A few years back, off the coast of Maine, I was fortunate enough to see a pod of Pilot whales (Globicephala). These are toothed cetaceans that like the Killer whale (Orca) are actually members of the dolphin family. Orca and Globicephala are not true whales. I was impressed nonetheless seeing these streamlined Pilot whales cut through the cold Atlantic water foraging for fish or squid. Seeing the smaller Pilot whales, I can’t imagine the exhilaration people must garner from encounters with Orca. With their Panda-like black and white markings, a form of disruptive or cryptic coloration, and pronounced dorsal fin of the males, there is nothing that looks quite like a Killer whale in the animal kingdom.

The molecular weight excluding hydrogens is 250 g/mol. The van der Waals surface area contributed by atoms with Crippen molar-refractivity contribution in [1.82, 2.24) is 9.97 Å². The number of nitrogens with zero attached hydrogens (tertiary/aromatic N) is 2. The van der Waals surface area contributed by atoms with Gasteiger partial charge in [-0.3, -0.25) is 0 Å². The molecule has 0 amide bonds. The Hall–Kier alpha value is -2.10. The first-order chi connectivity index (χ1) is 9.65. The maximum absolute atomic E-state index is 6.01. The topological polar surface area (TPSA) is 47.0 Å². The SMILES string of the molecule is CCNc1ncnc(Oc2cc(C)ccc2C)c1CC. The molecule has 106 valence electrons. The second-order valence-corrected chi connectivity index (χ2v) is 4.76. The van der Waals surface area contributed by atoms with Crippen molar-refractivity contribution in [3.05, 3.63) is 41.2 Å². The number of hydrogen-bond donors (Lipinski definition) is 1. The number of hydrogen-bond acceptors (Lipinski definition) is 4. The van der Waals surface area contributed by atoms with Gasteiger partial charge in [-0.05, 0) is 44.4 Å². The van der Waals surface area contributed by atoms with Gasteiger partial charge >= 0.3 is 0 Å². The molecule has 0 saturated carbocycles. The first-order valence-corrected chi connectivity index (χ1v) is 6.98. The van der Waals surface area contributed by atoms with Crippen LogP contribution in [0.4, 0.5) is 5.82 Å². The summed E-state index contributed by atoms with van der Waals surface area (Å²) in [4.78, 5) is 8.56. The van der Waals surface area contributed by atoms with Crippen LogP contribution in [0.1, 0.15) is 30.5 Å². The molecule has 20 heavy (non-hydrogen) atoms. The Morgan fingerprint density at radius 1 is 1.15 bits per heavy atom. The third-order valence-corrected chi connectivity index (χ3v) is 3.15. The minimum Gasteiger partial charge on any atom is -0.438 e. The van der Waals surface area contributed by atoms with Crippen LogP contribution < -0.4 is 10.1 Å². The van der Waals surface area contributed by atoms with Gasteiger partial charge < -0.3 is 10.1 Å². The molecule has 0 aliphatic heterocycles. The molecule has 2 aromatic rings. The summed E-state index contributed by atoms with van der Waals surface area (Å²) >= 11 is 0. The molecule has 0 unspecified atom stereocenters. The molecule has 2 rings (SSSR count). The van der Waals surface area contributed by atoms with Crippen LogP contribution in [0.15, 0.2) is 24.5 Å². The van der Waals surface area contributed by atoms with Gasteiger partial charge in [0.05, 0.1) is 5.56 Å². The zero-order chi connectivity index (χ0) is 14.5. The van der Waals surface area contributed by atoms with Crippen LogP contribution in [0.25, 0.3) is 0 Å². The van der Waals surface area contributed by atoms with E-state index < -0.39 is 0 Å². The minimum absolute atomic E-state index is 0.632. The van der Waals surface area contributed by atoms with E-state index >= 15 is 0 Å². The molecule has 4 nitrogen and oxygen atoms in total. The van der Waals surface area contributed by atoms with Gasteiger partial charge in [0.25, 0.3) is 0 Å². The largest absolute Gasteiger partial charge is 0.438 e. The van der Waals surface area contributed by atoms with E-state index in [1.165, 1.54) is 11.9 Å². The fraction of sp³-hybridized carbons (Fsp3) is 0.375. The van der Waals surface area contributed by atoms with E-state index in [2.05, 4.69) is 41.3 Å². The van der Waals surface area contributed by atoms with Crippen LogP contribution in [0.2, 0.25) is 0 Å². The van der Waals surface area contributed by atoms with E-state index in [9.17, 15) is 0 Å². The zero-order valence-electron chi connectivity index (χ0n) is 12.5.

The documentary Blackfish (2013) is one of the best films I’ve seen all year. I don’t agree with the one-sided tactics (ala film maker Michael Moore) that doesn’t allow for an unbiased treatment of the subject (see SeaWorld’s response), but director Gabriela Cowperthwaite has constructed a thought-provoking, creepy, and disturbing film that had me glued to my laptop for 83 minutes. The film begs the question —Should large intelligent predators be kept in captivity? Blackfish centers on SeaWorld’s Killer whale Tilikum (Tilly), portrayed as a psychopathic and bored killer of trainers. Tilikum’s story is disturbing, heart-wrenching and difficult to watch.